Two weekends ago, a few of us got together for the ultimate Sunday Funday. While I’m typically content with Bloody Marys and Mimosas, I was excited to step things up a notch with a few of the lovely ladies from our team for an afternoon of mezcal tasting at Austin’s newest hotspot, qui. With the help of qui’s PR & events guru Deana Saukam, bar manager Michael Simon hosted us for a hands-on lesson in all things mezcal. If you’re asking yourself, What is mezcal? Don’t worry, you’re not alone. Click through for everything you need to know about Mexico’s finest export, accompanied by gorgeous photos by Wynn Myers.

How gorgeous is the bar? Open six nights a week, it’s the perfect spot to grab pre-dinner drinks.

Deana prepped the space for the ultimate tasting experience. With tasting glasses poured and ready to go, I couldn’t help but notice the smoky aroma of the mezcal in the air as soon as I entered the bar area.

We each received one of these lovely monogrammed Mirth & Co notebooks to jot down our notes from the day — the same notebooks that the qui waitstaff uses when serving.

Though mezcal is traditionally consumed straight, I was delighted to learn that our first sip of the day would be in the form of a citrusy mixed drink. We kicked things off with my favorite cocktail on the Qui menu, The Iron Price (Alipus San Andres Mezcal, dolin rouge, grapefruit, orchard cherry, yuzu tincture and mole bitters) topped with sparkling Pinot Noir. Totally unexpected and completely delicious.

Mezcal is made in Oaxaca, Mexico from the native agave plant. It takes anywhere from 8 to 14 years for an agave plant to be usable for mezcal, which results in maturity and flavor, but often very low yields.

The taste of the mezcal depends greatly on the terroir of each individual agave. Think: grapes are to wine, as agave is to mezcal.

*terroir: the complete natural environment in which a plant is produced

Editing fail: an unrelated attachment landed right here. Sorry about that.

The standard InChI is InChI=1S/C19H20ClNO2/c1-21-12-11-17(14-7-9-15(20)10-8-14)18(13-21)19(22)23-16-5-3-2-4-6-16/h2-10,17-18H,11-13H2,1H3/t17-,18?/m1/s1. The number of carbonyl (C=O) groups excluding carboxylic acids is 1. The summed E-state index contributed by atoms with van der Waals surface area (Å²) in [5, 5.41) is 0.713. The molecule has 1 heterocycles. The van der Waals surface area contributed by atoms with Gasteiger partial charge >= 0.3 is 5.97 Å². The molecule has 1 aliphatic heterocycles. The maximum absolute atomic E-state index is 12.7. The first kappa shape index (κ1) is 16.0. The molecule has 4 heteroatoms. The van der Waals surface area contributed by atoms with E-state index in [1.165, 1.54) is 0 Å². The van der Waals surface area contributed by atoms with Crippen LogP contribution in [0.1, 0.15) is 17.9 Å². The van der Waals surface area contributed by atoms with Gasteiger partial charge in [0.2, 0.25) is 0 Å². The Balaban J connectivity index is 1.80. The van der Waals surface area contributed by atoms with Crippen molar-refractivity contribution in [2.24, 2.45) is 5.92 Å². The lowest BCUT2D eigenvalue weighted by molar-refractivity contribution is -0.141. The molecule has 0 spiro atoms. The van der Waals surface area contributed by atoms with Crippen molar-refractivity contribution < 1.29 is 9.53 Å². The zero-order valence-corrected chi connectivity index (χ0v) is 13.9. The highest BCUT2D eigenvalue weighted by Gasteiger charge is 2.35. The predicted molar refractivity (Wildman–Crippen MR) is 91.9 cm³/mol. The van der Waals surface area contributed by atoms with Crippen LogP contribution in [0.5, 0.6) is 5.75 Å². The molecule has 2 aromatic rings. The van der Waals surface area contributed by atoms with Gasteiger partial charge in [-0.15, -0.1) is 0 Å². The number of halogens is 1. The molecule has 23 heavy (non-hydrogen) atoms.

Once the agave plant is usable, it must be hacked out of the ground. The heart of the agave plant (called the piña) is roasted for 3-5 days in a pit oven — this slow cooking gets the most out of the agave’s sugars and gives mezcal its distinctive smoky flavor.

The piña is then ground and crushed in a large grindstone, rinsed with spring water, and left to ferment with water in large barrels or vats. The resulting liquid is then distilled twice to raise the alcohol percentage.

The entire mezcal making process is unadulterated enough to where you’re drinking something that’s completely pure and from the earth.

Michael told us that the Alipus Family of mezcals has been an invaluable addition to the US market. From Oaxaca’s famous mezcal region of Puebla, they focus heavily on craft production in artisanal family distilleries and showcase a high quality product that’s affordable, accessible and perfect for making craft cocktails… and we love the labels!

From left to right: Alipus San Juan Del Rio; Alipus San Andres; Alipus San Baltazar Guelavila

I love the stools that One Eleven Design sourced for the space. These are the Machinist Stool in white from Industry West.

Only 606 bottles of Mezcalero 7th Release were produced. Distinguished by the inclusion of scarce agaves, this line is difficult to collect and transport, distinctively flavored, and rich in character.

Los Nahuales Reposado is made from Agave Espadin (the most widely cultivated & produced agave) and aged in French Oak for six months, giving it its amber color.

*reposado = aged

After each swirl, smell and sip, we discussed the quality, feel and flavors detected. Floral notes! Citrus flavors! Overripe bananas! We learned that there’s no wrong answer.

Mezcal Old Fashioned

  • 2 oz. Alipus San Baltazer Mezcal
  • .75 oz Dill & Coconut Agave
  • .25 oz The Bitter Truth Allspice Liqueur
  • 3 Shake Mole Bitters
  • 1 large-ish slice of grapefruit (for muddling)
  1. combine dill & coconut agave, bitter and grapefruit in a large mixing glass and muddle gently
  2. add remaining ingredients, then fill halfway with ice
  3. stir gently for 20-30 seconds until the glass is cold to the touch
  4. strain into an old-fashioned glass over large ice cubes
  5. garnish with a wide-cut grapefruit peel

Toast like a true Mezcalero by chanting:

 “Arriba! Abajo! Al centro, y pa’dentro!” 

… which translates to (and corresponds with the motions) “Glasses up! Glasses down! Glasses to the center, and glasses in (as you drink)!”

Michael sent each of us home with a vial of dill & coconut agave for mixing up our own Mezcal Old Fashioneds at home.

Special thanks to qui, Deana Saukam, Michael Simon, Wynn Myers, Alipus, Mezcalero & Los Nahulaes!

photography by Wynn Myers

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